COS 127-10
Hypocotyl length and associated genetic variants are important for seedling emergence in Arabidopsis thaliana populations from beaches

Thursday, August 13, 2015: 4:40 PM
339, Baltimore Convention Center
Laura A. Merwin, Ecology & Evolution, University of Chicago, Chicago, IL
Joy Bergelson, Ecology and Evolutionary Biology, University of Chicago, Chicago, IL

Because beach plants face burial by shifting sand, elongated hypocotyls are hypothesized to be an important trait promoting emergence of seedlings. Natural populations of Arabidopsis thaliana exhibit fixed and plastic differences in hypocotyl length. Long hypocotyls were observed in the greenhouse in A. thaliana lines sampled from gravel beaches. To explore this phenotype and test for a positive effect on seedling emergence, I used focal populations from gravel beaches in Sweden, as well as conspecific populations from fine sand beaches and inland sites. I grew a 298 line Swedish mapping panel on soil, fine sand, and pebbles. Hypocotyl length was measured, from the bottom of the petioles to the root-shoot junction, at day 10. I performed a genome wide association test to search for the genetic basis of the phenotype in R, using EMMAx (Kang et al. 2010) and the 250k SNP set (Atwell et al. 2010). To test for a possible fitness effect, I assayed the relationship of the phenotype and related genetic variants to emergence by planting seeds on fine sand and burying them to a depth of ~1 cm with coarse pebbles. Emergence of germinants was recorded daily for two weeks.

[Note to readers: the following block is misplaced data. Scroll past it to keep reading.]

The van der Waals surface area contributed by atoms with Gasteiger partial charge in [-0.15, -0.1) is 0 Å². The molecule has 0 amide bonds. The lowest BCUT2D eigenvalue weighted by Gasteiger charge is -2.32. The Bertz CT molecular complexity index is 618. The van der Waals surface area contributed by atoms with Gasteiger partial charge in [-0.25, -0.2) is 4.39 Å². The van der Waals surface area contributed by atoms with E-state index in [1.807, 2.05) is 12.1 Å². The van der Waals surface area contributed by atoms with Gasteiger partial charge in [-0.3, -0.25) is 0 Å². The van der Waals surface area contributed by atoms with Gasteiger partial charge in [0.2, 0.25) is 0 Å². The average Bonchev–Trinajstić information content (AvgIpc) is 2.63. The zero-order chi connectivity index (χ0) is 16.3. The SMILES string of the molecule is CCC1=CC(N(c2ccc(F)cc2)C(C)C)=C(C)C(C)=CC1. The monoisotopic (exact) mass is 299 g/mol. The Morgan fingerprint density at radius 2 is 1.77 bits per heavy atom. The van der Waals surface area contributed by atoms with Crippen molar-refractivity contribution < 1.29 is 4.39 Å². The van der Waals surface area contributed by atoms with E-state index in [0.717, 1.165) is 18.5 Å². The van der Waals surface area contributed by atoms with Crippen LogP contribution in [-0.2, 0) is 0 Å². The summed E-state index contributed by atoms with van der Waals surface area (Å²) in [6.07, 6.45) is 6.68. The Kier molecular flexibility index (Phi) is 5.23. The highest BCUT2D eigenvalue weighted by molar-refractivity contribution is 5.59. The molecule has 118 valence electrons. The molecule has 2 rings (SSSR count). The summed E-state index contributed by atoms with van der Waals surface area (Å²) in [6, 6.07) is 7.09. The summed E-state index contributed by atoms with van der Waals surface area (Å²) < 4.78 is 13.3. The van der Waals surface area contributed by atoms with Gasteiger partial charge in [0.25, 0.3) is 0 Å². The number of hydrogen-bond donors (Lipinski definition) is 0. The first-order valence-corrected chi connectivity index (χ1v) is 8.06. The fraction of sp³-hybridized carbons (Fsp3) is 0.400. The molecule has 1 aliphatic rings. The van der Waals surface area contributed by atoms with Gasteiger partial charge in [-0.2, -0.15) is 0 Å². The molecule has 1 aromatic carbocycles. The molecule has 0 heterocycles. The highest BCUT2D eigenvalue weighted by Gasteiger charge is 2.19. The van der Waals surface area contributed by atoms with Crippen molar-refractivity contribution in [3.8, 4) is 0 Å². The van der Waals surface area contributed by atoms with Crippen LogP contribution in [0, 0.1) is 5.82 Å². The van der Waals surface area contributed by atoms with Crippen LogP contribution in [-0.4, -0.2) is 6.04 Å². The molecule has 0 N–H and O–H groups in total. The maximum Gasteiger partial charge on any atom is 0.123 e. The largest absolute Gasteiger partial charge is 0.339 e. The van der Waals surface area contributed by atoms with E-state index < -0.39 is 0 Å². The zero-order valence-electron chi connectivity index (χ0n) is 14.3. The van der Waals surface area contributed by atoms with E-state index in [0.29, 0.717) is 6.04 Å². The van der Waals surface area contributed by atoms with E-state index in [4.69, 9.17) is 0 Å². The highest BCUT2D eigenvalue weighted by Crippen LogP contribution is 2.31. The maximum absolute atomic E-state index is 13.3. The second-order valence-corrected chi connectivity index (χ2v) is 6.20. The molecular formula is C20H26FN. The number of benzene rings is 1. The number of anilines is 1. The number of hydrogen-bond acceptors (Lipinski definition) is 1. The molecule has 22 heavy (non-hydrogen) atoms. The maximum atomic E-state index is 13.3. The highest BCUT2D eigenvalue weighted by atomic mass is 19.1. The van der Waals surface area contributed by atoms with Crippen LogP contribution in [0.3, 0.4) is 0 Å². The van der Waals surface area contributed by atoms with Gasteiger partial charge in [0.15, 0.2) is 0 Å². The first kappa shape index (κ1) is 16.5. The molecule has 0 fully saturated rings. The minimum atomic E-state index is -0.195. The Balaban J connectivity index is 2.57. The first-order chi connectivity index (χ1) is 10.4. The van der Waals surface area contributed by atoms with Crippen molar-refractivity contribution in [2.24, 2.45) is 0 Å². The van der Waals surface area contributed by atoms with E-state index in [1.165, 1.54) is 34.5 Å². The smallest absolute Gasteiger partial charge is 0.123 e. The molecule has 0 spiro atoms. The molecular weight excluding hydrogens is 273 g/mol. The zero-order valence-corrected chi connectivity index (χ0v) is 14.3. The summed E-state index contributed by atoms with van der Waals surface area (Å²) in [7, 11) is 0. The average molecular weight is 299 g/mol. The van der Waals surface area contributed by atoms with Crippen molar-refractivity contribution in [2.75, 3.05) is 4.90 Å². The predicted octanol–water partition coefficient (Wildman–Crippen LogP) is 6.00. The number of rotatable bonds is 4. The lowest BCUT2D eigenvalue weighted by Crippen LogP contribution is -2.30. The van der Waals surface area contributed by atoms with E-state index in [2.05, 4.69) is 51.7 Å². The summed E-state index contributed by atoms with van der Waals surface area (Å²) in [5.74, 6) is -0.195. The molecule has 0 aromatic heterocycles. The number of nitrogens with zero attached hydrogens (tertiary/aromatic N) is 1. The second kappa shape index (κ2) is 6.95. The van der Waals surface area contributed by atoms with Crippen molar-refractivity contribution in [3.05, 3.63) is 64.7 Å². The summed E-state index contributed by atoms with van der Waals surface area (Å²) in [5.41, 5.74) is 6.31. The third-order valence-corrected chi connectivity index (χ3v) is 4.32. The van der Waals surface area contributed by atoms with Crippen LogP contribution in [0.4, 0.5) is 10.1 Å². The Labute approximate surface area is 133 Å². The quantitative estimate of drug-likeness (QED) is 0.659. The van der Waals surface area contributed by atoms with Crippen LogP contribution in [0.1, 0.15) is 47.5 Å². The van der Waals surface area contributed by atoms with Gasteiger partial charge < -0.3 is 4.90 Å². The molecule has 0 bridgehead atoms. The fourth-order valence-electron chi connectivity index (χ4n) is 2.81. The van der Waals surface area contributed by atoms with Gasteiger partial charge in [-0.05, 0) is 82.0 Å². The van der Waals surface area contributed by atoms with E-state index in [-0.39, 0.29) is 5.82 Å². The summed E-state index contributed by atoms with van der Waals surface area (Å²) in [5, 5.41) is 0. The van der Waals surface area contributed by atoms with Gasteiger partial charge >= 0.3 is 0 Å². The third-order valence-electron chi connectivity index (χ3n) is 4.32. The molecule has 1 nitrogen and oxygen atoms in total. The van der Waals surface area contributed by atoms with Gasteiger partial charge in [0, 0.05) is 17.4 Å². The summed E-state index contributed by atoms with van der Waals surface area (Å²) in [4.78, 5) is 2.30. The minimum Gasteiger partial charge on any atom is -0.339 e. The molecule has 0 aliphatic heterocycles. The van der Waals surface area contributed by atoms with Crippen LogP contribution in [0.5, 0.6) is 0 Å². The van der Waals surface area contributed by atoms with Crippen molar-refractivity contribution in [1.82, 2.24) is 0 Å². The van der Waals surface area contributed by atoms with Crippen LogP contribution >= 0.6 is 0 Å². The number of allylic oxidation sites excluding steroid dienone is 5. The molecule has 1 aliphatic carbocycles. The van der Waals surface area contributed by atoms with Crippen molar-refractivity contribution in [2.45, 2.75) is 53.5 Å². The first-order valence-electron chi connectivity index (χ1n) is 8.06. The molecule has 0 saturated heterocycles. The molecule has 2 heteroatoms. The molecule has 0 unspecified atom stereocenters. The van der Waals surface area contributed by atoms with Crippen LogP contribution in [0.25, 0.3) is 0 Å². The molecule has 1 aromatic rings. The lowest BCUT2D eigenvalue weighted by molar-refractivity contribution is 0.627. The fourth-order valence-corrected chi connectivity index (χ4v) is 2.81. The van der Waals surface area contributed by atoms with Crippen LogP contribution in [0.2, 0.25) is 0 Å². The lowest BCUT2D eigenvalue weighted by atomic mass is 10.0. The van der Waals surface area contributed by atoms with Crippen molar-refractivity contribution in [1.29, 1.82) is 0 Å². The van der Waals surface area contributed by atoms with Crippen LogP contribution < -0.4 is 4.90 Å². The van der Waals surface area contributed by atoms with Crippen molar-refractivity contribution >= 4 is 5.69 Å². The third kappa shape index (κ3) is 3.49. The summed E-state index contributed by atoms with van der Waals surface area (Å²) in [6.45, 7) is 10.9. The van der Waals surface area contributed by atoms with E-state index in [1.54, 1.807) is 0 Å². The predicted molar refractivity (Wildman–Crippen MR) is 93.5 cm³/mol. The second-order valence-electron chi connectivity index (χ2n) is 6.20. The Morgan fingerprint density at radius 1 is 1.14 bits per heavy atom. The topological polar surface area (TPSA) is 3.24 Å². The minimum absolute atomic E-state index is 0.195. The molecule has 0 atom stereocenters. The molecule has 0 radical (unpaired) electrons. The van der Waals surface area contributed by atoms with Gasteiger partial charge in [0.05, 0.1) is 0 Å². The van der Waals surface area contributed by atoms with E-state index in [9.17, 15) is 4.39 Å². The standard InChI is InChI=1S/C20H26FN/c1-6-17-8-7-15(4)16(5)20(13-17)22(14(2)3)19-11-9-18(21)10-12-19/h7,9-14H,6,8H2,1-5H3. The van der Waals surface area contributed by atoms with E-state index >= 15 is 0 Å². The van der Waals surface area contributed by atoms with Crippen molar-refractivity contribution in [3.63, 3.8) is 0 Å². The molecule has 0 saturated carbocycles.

Lines from gravel beaches had significantly longer hypocotyls than fine sand beach or inland accessions (5.4 mm compared to 3.67 mm; Student’s t-test p-value < 0.0001). In the GWA, a peak on chromosome 4 was strongly associated with the hypocotyl length phenotype. This peak lies near the gene SPA2 (suppressor of phytochrome A 2), which has been implicated in growth in darkness. Variation at the top scoring SNP in the peak was also associated with a long hypocotyl phenotype in populations other than the Swedish mapping panel. In a 161 line sample from across Europe, lines with the T allele had longer hypocotyls (mean = 4.96 mm) than lines with the G allele (mean = 4.51; student’s t-test p value = 0.0001). Bay x Sha RIL lines with the T allele also had longer hypocotyls (mean = 3.78) than lines with the G allele (mean = 3.28; student’s t-test p-value = 0.025). Overall, lines with the T allele at the SNP of interest emerged from burial more frequently than lines with the G allele (chi-square test of independence; p-value = 0.001), suggesting that this genetic region is related to seedling fitness when plants are subject to burial.